Israel edges away from demand to delay D.C. talks Envoy says date isn't 'main issue'

November 30, 1991|By Mark Matthews | Mark Matthews,Washington Bureau of The Sun

WASHINGTON -- Israel, facing a serious propaganda defeat, edged away yesterday from its refusal to attend peace talks here Dec. 4, with its ambassador saying the actual date was not the main issue involved.

While no change is likely to be announced before Prime Minister Yitzhak Shamir meets with his Cabinet tomorrow, the comments of Ambassador Zalman Shoval suggested that Israel realized it had been outmaneuvered.

Rather than insisting on a delay, Israel seemed to be looking for both tangible and symbolic ways of minimizing the U.S. role in the talks and forcing each Arab delegation to deal separately and directly with Israel.

In Jerusalem, Mr. Shamir refused to back down publicly on the request for a five-day delay, but he left the door open for compromise, the Associated Press reported.

"Talks are continuing in Washington. If something new will come up, it could be that something new may come up here also," he told a gathering of Israeli newspaper editors.

Ambassador Shoval met for an hour and 45 minutes yesterday with two senior aides to Secretary of State James A. Baker III, Dennis Ross and Edward Djerejian. Afterward, he told reporters that the date for starting talks "is not really the main issue. The main issue is whether our Arab counterparts are serious about the peace process.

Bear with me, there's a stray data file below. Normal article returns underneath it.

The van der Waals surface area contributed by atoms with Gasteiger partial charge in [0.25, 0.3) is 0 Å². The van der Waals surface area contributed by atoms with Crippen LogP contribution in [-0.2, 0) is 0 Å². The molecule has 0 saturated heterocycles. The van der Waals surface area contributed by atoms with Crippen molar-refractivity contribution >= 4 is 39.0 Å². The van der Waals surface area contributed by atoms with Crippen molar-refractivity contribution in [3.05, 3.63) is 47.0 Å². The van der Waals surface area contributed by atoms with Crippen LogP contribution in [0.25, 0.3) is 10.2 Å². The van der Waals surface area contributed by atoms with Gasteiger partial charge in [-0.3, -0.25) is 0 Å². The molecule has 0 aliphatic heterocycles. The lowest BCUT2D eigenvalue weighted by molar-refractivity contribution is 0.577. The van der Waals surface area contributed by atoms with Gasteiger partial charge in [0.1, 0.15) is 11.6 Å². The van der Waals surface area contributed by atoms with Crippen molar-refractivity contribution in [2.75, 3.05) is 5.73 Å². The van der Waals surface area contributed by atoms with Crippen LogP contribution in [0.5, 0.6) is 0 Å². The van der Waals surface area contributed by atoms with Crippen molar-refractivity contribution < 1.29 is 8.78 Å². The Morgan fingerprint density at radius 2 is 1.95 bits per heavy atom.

"I think it's time after 100 years of warfare to discuss peace seriously, to talk to us directly, which they are still refusing to do, to communicate with us directly about such questions as venues and dates, which may look as minor problems -- and maybe they are minor problems -- but the major problem is to talk to each other directly."

The United States refused Wednesday to delay the talks until Dec. 9 to suit Israel, saying that facilities would be "open and ready" Dec. 4. All the Arab parties have said that they will come on that date. Empty Israeli seats would give the Arabs a propaganda windfall.

Mr. Shoval acknowledged that Israel did not want to be in the position of being the only party absent.

Although he did not address the point, Israel's absence could also sour U.S. public opinion when Israel is still seeking $10 billion in loan guarantees to absorb Soviet Jews.

U.S. officials, not wanting to exert further public pressure on Israel, declined to make any comment yesterday beyond saying that consultations were continuing. Mr. Djerejian also met yesterday with Syrian Ambassador Walid Al-Moualem.

Israeli sources stressed yesterday that questions of location, date and format all derive from the "cornerstone" issue of ensuring that direct, bilateral negotiations ensue.

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